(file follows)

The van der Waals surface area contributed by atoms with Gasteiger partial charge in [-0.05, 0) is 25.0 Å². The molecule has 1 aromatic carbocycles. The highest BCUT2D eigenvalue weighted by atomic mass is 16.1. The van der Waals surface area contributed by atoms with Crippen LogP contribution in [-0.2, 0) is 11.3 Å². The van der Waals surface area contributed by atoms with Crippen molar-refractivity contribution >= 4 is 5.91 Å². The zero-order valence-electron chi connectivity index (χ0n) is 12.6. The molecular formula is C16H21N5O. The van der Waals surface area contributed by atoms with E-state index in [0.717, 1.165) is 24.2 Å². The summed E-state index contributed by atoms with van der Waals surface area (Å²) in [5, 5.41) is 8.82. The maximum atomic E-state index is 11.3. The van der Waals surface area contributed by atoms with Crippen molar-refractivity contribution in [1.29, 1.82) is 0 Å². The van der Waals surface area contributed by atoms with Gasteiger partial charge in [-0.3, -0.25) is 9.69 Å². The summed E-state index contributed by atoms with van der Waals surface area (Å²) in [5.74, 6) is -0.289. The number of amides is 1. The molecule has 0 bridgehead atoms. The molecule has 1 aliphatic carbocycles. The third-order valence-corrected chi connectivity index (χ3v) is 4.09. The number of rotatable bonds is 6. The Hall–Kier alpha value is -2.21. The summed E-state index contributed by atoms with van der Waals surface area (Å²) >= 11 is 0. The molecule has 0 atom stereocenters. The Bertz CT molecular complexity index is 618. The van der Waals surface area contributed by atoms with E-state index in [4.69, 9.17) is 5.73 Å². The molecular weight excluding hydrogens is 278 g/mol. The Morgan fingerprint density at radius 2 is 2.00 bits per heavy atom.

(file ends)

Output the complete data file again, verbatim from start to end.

The van der Waals surface area contributed by atoms with Gasteiger partial charge in [-0.05, 0) is 25.0 Å². The molecule has 1 aromatic carbocycles. The highest BCUT2D eigenvalue weighted by atomic mass is 16.1. The van der Waals surface area contributed by atoms with Crippen LogP contribution in [-0.2, 0) is 11.3 Å². The van der Waals surface area contributed by atoms with Crippen molar-refractivity contribution >= 4 is 5.91 Å². The zero-order valence-electron chi connectivity index (χ0n) is 12.6. The molecular formula is C16H21N5O. The van der Waals surface area contributed by atoms with E-state index in [0.717, 1.165) is 24.2 Å². The summed E-state index contributed by atoms with van der Waals surface area (Å²) in [5, 5.41) is 8.82. The maximum atomic E-state index is 11.3. The van der Waals surface area contributed by atoms with Crippen molar-refractivity contribution in [1.29, 1.82) is 0 Å². The van der Waals surface area contributed by atoms with Gasteiger partial charge in [-0.3, -0.25) is 9.69 Å². The summed E-state index contributed by atoms with van der Waals surface area (Å²) in [5.74, 6) is -0.289. The number of amides is 1. The molecule has 0 bridgehead atoms. The molecule has 1 aliphatic carbocycles. The third-order valence-corrected chi connectivity index (χ3v) is 4.09. The number of rotatable bonds is 6. The Hall–Kier alpha value is -2.21. The summed E-state index contributed by atoms with van der Waals surface area (Å²) >= 11 is 0. The molecule has 0 atom stereocenters. The Bertz CT molecular complexity index is 618. The van der Waals surface area contributed by atoms with E-state index in [4.69, 9.17) is 5.73 Å². The molecular weight excluding hydrogens is 278 g/mol. The Morgan fingerprint density at radius 2 is 2.00 bits per heavy atom.